Your first pair is wearing out, but your skill level has increased. Now, you’re searching for the best intermediate climbing shoes. We’re here to help you find them.
We researched the best climbing shoes for intermediate climbers. As a rule, we looked for shoes suitable for climbing moderates from v4 to v7 and 5.8 to 5.10. These include styles for bouldering, trad, and sport climbing. We included shoes that pro climbers wear.
What specifically did we look for? We assessed performance, comfort, and downturn. Let’s talk a little bit more about how to select the right intermediate climbing shoes.
- 1 Tips for choosing climbing shoes
- 2 How to get the best fit for your climbing shoes
- 3 Best Intermediate Climbing Shoes in 2021
- 3.1 SCARPA Mens Arpia Climbing Shoes
- 3.2 Scarpa Men’s Vapor V Climbing Shoe
- 3.3 Five Ten Men’s Anasazi VCS Rock Climbing Shoes
- 3.4 Five Ten Hiangle Men’s Climbing Shoes
- 3.5 SCARPA Veloce Climbing Shoe – Women’s
- 3.6 Evolv Kronos Climbing Shoe
- 3.7 La Sportiva Men’s Miura Climbing Shoe
- 3.8 SCARPA Instinct VS Climbing Shoe – Women’s
- 3.9 La Sportiva Otaki
- 4 Conclusion
Tips for choosing climbing shoes
You may have considered these points before, but just in case it’s been a while, here’s a refresher.
- Type of sport
What type of climbing will you be doing with the shoes?
If it’s bouldering, it’s smart to have an aggressive downturn with high sensitivity. But you’ll still want a good amount of rubber around the toes and heels. Moreover, you’ll be looking for narrow shoes, not wide ones like those used for alpine.
If it’s trad, look for climbing shoes with a relaxed fit, a stiff midsole, and laces. You won’t need much rubber or a steep downturn unless you’ll be doing steep climbs. Be sure to double-check that there’s enough ankle protection, however.
For sport climbing, make sure the shoes fit tightly in the heel and lace-up snug. They need to be stiff with a moderate downturn.
By the time you’re an intermediate climber, you already know that you need shoes that fit your foot exactly. If you’ll be bouldering or rock climbing indoors, it helps to have a snug fit so that your toes will touch the front and will be slightly curled.
Do you know what else will affect the fit? The material, whether it’s leather, synthetic, or a mixture. Leather will stretch up to a full-size, but lined leather will not stretch as much.
Also, there’s the rubber. The thickness determines how well you can feel the rock, but it also affects how fast the shoes were out. Plus, is it sticky enough?
It’s also time to consider how aggressive a downturn you need. Get advice from other climbers about the routes you intend to conquer. That curved sole will give you an advantage when perching.
Finally, it’s crucial to think about the type of closure, whether laces, Velcro, or slip-on. Obviously, slippers are the easiest. Although Velcro is more convenient, laces ensure a better fit. Fortunately, many climbing shoes offer more than one type of closure.
In the reviews below, we’ve included both men’s and women’s intermediate climbing shoes. In most cases, the same model shoe is available for both genders. Focus on the fit and the features, and don’t worry about the gender designation.
How to get the best fit for your climbing shoes
Did you know that your feet are likely to be bigger in the afternoon? Shop for shoes later in the day, and you’ll likely get a better fit. Consider going sockless with your new climbing shoes to prevent slippage. If you must wear socks, you might settle on a shoe that’s a half-size larger.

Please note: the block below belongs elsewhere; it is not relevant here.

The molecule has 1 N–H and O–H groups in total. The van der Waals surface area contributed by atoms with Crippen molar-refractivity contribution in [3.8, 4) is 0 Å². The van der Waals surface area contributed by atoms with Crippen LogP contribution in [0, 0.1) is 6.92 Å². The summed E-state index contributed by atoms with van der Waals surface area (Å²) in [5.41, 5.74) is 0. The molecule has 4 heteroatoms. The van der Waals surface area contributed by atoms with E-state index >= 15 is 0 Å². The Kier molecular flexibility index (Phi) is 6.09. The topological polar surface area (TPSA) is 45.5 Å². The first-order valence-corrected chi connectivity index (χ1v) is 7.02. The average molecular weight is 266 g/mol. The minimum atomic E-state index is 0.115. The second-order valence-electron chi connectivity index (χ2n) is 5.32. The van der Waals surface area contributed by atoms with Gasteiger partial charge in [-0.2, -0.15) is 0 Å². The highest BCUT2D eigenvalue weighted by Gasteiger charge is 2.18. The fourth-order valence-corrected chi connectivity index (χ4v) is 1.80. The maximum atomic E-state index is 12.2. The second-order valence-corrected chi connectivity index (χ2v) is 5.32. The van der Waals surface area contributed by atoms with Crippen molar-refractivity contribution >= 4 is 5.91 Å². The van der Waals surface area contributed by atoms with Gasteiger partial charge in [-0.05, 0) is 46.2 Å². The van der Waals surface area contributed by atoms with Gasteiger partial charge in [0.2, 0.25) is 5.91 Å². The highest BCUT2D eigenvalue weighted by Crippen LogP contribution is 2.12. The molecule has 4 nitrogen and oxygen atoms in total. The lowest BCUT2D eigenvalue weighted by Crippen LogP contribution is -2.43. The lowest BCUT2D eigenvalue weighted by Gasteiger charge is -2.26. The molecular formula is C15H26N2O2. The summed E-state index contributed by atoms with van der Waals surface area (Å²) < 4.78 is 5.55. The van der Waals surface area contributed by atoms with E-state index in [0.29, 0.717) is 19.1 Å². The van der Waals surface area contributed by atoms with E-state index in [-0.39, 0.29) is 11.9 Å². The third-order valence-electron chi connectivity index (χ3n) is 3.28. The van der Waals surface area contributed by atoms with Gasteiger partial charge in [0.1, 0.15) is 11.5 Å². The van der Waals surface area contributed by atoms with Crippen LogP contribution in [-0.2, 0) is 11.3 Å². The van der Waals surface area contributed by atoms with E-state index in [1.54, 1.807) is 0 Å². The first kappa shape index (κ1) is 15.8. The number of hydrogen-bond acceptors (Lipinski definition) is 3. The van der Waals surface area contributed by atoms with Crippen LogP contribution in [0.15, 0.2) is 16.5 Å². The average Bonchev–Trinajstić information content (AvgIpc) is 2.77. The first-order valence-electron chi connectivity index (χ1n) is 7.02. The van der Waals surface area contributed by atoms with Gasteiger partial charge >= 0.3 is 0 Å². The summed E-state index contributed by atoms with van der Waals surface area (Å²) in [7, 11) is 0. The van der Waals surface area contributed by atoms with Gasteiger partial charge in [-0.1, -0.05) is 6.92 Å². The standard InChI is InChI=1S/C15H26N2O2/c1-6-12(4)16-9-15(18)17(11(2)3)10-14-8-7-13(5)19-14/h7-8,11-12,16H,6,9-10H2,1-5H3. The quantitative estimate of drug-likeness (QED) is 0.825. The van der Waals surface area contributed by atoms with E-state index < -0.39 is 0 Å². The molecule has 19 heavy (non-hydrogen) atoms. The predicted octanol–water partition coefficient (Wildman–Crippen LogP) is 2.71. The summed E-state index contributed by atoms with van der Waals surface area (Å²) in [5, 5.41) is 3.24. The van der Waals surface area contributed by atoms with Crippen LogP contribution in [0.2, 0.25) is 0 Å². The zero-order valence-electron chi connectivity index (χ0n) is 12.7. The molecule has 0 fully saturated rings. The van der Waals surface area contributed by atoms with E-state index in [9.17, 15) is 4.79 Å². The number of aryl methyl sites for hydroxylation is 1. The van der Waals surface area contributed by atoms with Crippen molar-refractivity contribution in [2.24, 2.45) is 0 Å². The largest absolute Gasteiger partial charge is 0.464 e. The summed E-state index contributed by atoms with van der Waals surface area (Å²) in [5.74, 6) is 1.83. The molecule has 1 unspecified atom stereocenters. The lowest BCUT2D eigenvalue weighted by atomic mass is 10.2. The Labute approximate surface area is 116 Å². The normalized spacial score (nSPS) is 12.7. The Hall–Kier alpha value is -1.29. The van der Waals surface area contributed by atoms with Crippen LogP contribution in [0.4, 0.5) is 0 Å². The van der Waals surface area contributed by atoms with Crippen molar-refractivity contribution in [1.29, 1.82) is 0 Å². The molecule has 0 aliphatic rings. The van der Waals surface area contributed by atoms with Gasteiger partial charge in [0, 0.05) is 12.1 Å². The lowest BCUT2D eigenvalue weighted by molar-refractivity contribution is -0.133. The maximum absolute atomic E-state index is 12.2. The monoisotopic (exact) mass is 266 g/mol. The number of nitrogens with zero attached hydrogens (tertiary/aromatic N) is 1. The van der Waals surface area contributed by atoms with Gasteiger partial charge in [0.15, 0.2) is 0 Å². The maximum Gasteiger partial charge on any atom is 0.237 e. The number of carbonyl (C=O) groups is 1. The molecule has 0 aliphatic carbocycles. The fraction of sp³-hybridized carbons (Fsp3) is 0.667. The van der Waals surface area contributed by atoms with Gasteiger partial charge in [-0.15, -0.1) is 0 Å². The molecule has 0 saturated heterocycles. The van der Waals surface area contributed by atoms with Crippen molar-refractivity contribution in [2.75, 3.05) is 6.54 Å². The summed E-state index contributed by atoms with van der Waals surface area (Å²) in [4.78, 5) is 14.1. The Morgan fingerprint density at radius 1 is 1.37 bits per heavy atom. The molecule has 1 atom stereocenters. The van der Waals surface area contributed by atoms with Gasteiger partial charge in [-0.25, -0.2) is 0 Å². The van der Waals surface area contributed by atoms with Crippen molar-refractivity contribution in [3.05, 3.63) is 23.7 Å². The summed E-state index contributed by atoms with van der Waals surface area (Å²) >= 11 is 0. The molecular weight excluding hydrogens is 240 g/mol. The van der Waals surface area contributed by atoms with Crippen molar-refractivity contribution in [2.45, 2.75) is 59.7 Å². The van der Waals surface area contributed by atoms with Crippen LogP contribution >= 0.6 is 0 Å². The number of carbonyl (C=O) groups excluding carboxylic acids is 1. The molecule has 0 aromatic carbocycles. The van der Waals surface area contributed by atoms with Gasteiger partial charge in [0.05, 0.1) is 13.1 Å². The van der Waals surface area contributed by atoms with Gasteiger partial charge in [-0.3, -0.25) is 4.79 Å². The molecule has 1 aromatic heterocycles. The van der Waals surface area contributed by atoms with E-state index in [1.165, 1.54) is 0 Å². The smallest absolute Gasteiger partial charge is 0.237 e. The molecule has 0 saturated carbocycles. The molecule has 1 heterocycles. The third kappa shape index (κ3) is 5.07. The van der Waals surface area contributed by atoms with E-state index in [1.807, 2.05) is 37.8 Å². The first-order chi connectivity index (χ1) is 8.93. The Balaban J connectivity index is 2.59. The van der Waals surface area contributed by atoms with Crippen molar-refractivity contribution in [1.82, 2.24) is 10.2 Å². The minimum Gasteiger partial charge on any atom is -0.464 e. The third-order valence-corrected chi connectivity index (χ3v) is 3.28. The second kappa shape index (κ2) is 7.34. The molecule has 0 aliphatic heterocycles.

If it’s a lace-up shoe, loosen the lace completely. Once your foot is inside, then tighten the laces from the beginning to the top. Check that your toes are slightly bent at the knuckles. You don’t need the shoe to be painfully tight, just snug.
Of course, your best bet is to try on the shoes in person. But if you are patient enough to wait for shipping, choose a shop online that accepts returns. Then you can try them and return what doesn’t fit. To save time, purchase multiple pairs and return the ones you don’t need.
Lastly, different brands are known to be wider or narrower. They also cater to different toe shapes. If your big toe is the longest, consider going with Scarpa or La Sportiva. These brands are also good for narrow heels. If your second toe is the longest, try Five Ten.
Best Intermediate Climbing Shoes in 2021
Now, let’s get started with reviews of the best intermediate climbing shoes.
SCARPA Mens Arpia Climbing Shoes
Competition climbers love the Scarpa Arpia. It’s sensitive with good support on small holds, making it ideal for sport climbing overhangs and bouldering.
It’s only got a slight downturn, but that keeps pressure off the foot. Therefore, it’s surprisingly comfortable yet still boosts performance. The stiff front and soft midsole are perfect. The midsole is only 1.5mm thick, allowing you to feel everything.
The 3.5mm-thick sole is sticky, with a rearfoot that smears well. Watch out because the rubber wears out fast even though it’s Vibram. On the other hand, the toe rand protects the front part of the foot very well.
The microsuede uppers have a 3-point Velcro closure for easy on and off. They won’t stretch much because the suede is designed to keep its shape longer than leather. Consider getting a pair that’s one to one and a half sizes smaller than your street shoes.
How does the Arpia compare to other climbing shoes from Scarpa? Well, it’s a little less durable but quite similar to the Veloce. It’s more aggressive than the Force V and softer than the Vapor V.
Scarpa Men’s Vapor V Climbing Shoe
The Vapor V is surprisingly comfortable and sensitive, sporting a moderate downturn. It’s often worn by boulderers and climbers who are upgrading from their beginner climbing shoes.
These shoes will allow you to trust your toes on small holds, but they won’t smear quite as well as the Arpia. In any case, they’re great for crack climbing, face climbing, and gym climbing.